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TIM board OKs Open Fiber network merger

As expected, Telecom Italia’s board has approved a plan to spin off its fixed access network and merge it with altnet Open Fiber.

The proposed plan, as we reported last week, will see TIM hive off its FTTx business and its FlashFiber joint venture with Fastweb into a separate entity called FiberCop. Private equity firm KKR has agreed a €1.8 billion deal to take a 37.5 percent stake in FiberCop, leaving TIM and Fastweb with stakes of 58 percent and 4.5 percent respectively.

The second and perhaps most significant stage of the plan will see FiberCop merge with Open Fiber, creating a new nationwide broadband wholesaler, called AccessCo. The deal has been carefully structured to appease all participants: TIM will own at least 50.1 percent of the venture, giving it that all-important majority ownership of its fixed networks that it has been keen to maintain. However, governance duties will be shared with state-run investment bank Cassa Depositi e Prestiti (CDP), which controls 50 percent of Open Fiber. The other 50 percent is owned by Italian utility Enel.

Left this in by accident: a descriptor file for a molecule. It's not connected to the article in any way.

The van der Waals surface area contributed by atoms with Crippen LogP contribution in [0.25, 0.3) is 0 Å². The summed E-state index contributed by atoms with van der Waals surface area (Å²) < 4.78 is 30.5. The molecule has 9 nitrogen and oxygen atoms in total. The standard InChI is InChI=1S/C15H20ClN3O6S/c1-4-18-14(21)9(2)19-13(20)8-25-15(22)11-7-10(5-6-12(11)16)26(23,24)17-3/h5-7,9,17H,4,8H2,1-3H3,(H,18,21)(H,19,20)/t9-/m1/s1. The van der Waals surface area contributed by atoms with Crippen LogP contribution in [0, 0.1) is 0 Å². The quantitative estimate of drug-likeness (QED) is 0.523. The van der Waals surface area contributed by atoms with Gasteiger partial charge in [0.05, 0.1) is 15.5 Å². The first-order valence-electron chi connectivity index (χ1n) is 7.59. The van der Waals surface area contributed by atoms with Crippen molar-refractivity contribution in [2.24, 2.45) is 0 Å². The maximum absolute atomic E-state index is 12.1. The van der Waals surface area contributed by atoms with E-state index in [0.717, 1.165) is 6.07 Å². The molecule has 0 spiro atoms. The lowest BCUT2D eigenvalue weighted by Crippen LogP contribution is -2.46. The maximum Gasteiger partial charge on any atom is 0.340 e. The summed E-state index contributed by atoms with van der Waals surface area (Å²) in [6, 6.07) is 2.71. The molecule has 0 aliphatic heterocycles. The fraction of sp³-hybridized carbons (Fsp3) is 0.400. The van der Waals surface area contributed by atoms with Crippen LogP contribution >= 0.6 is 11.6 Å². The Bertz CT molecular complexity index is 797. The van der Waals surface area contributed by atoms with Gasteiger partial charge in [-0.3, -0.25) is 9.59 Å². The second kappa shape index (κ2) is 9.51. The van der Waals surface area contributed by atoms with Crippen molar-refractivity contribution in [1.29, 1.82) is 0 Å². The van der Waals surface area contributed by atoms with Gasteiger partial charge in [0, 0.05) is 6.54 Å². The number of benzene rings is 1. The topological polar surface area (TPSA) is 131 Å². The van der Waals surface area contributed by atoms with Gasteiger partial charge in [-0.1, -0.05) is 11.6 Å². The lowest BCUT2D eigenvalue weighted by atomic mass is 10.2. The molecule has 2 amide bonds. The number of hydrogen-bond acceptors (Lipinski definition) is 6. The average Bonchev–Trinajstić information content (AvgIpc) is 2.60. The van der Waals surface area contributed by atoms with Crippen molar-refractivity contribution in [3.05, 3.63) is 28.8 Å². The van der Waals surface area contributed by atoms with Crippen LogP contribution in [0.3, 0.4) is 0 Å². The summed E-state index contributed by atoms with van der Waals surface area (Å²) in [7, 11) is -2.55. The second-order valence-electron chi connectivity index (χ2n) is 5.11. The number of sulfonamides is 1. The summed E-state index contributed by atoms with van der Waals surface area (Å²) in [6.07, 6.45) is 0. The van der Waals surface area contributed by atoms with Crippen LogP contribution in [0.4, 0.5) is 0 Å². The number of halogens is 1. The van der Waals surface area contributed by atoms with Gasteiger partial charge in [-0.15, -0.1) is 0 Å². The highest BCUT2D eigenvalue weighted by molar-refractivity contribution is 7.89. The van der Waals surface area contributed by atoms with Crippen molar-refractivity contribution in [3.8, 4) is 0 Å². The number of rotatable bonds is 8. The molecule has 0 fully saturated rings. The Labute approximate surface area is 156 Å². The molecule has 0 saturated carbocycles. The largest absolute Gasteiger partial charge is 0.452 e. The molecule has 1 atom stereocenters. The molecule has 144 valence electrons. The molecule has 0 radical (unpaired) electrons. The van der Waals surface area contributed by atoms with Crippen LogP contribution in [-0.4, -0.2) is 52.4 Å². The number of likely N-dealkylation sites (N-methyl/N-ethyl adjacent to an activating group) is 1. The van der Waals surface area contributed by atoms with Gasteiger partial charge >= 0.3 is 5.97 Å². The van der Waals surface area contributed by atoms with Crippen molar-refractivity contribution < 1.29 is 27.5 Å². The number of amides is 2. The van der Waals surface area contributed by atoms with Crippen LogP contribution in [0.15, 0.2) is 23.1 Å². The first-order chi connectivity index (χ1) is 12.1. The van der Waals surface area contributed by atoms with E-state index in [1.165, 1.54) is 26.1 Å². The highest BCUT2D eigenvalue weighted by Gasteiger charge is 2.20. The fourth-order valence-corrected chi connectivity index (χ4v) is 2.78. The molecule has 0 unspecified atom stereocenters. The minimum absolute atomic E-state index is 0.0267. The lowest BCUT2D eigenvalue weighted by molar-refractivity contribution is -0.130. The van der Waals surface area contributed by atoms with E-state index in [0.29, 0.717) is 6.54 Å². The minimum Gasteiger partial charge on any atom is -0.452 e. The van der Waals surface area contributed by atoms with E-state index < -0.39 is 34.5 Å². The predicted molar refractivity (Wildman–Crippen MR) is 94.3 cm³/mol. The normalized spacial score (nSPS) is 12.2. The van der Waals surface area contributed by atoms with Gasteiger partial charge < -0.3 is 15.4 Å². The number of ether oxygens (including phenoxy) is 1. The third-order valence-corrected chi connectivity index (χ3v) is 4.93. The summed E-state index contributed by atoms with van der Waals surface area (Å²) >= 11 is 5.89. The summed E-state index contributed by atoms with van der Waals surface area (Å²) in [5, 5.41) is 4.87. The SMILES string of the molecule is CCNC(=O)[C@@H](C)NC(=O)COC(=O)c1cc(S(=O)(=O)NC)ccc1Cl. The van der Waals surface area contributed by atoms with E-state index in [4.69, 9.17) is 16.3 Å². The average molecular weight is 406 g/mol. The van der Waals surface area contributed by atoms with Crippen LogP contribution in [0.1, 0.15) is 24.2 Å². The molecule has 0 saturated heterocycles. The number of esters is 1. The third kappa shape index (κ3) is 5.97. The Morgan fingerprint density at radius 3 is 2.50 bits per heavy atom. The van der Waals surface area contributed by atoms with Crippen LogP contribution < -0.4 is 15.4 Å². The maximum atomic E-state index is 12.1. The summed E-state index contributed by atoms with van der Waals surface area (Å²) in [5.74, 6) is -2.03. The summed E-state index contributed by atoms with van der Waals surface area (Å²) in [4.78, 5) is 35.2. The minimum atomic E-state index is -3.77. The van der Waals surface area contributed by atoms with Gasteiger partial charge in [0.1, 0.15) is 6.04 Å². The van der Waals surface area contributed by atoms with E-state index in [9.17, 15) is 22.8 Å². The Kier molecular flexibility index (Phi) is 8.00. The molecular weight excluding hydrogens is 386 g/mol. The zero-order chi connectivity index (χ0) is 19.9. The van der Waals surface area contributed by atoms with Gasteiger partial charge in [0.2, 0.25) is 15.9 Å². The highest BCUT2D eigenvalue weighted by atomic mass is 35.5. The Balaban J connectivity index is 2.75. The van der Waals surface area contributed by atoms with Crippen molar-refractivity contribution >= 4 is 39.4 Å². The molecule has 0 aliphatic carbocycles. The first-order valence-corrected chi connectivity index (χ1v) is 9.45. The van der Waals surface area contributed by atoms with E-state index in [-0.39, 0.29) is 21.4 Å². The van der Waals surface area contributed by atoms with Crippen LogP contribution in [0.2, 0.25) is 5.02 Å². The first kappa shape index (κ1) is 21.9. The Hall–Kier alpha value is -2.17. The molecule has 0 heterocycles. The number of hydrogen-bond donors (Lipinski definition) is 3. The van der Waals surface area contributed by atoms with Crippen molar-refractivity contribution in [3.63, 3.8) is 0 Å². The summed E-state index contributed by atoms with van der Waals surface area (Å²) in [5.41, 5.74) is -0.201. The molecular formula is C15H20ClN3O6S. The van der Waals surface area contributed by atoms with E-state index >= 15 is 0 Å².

On the surface, it is easy to see the appeal of creating such a massive nationwide wholesale provider that has the much-needed scale to make huge investments in FTTx expansion. However, it comes at the expense of competition, which is also extremely important for rapid ultrafast broadband rollout.

Take the UK, for example, where incumbent Openreach was happy to sweat its copper network even though it was clear for years that FTTP was the more desirable outcome. Now, Openreach is pushing aggressively towards full fibre, thanks to a combination of regulation and cajoling by watchdog Ofcom, and – significantly – the rise of competing infrastructure rolled out at scale by the likes of Virgin Media and CityFibre.

Anyway, the finer points of the TIM-Open Fiber deal have yet to be worked out; they hope to do so by the end of the first quarter of 2021. Open Fiber’s ownership structure might have already changed by then. According to a report by Il Sole 24 Ore late last week, Australian infrastructure fund Macquarie has renewed its interest in acquiring Enel’s Open Fiber stake.

Macquarie reportedly first approached Enel in June, but no deal emerged. Now though, the future of Open Fiber and Italy’s wholesale fixed broadband market is looking a little clearer because the TIM deal will see AccessCo be majority owned by an Italian company. With that certainty in mind, Mcquarie is said to be preparing to make a formal bid for Enel’s Open Fiber stake sometime this month.

  • Cable Next-Gen Technologies & Strategies


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